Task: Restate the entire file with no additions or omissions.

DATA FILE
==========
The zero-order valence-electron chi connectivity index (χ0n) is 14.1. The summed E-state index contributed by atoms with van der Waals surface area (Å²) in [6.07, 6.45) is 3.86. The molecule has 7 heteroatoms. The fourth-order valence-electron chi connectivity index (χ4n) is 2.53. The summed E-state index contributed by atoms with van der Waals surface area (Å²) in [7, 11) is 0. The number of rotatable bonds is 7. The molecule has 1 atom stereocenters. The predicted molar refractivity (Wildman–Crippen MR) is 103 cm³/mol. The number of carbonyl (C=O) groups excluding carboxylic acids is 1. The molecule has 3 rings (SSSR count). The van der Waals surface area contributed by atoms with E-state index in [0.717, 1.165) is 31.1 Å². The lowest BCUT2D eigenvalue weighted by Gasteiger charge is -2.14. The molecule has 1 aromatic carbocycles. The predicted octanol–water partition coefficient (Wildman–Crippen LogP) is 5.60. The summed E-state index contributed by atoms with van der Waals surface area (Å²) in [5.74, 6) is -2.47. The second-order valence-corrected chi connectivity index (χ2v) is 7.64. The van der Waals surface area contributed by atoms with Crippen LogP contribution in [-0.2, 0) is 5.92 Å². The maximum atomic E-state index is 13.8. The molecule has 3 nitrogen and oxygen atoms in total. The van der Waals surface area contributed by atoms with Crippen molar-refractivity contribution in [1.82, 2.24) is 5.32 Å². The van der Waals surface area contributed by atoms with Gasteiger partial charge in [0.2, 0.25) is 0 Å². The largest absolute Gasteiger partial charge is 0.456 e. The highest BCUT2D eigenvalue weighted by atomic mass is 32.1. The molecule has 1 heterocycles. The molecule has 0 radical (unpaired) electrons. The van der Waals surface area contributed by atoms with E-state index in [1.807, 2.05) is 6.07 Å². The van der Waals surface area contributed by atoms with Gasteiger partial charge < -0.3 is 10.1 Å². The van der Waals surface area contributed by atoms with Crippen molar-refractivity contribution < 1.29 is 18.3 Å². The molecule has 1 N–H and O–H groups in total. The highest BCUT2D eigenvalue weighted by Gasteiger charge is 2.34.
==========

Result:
The zero-order valence-electron chi connectivity index (χ0n) is 14.1. The summed E-state index contributed by atoms with van der Waals surface area (Å²) in [6.07, 6.45) is 3.86. The molecule has 7 heteroatoms. The fourth-order valence-electron chi connectivity index (χ4n) is 2.53. The summed E-state index contributed by atoms with van der Waals surface area (Å²) in [7, 11) is 0. The number of rotatable bonds is 7. The molecule has 1 atom stereocenters. The predicted molar refractivity (Wildman–Crippen MR) is 103 cm³/mol. The number of carbonyl (C=O) groups excluding carboxylic acids is 1. The molecule has 3 rings (SSSR count). The van der Waals surface area contributed by atoms with E-state index in [0.717, 1.165) is 31.1 Å². The lowest BCUT2D eigenvalue weighted by Gasteiger charge is -2.14. The molecule has 1 aromatic carbocycles. The predicted octanol–water partition coefficient (Wildman–Crippen LogP) is 5.60. The summed E-state index contributed by atoms with van der Waals surface area (Å²) in [5.74, 6) is -2.47. The second-order valence-corrected chi connectivity index (χ2v) is 7.64. The van der Waals surface area contributed by atoms with Crippen LogP contribution in [-0.2, 0) is 5.92 Å². The maximum atomic E-state index is 13.8. The molecule has 3 nitrogen and oxygen atoms in total. The van der Waals surface area contributed by atoms with Crippen molar-refractivity contribution in [1.82, 2.24) is 5.32 Å². The van der Waals surface area contributed by atoms with Gasteiger partial charge in [0.2, 0.25) is 0 Å². The largest absolute Gasteiger partial charge is 0.456 e. The highest BCUT2D eigenvalue weighted by atomic mass is 32.1. The molecule has 1 heterocycles. The molecule has 0 radical (unpaired) electrons. The van der Waals surface area contributed by atoms with E-state index in [1.807, 2.05) is 6.07 Å². The van der Waals surface area contributed by atoms with Gasteiger partial charge < -0.3 is 10.1 Å². The van der Waals surface area contributed by atoms with Crippen molar-refractivity contribution < 1.29 is 18.3 Å². The molecule has 1 N–H and O–H groups in total. The highest BCUT2D eigenvalue weighted by Gasteiger charge is 2.34.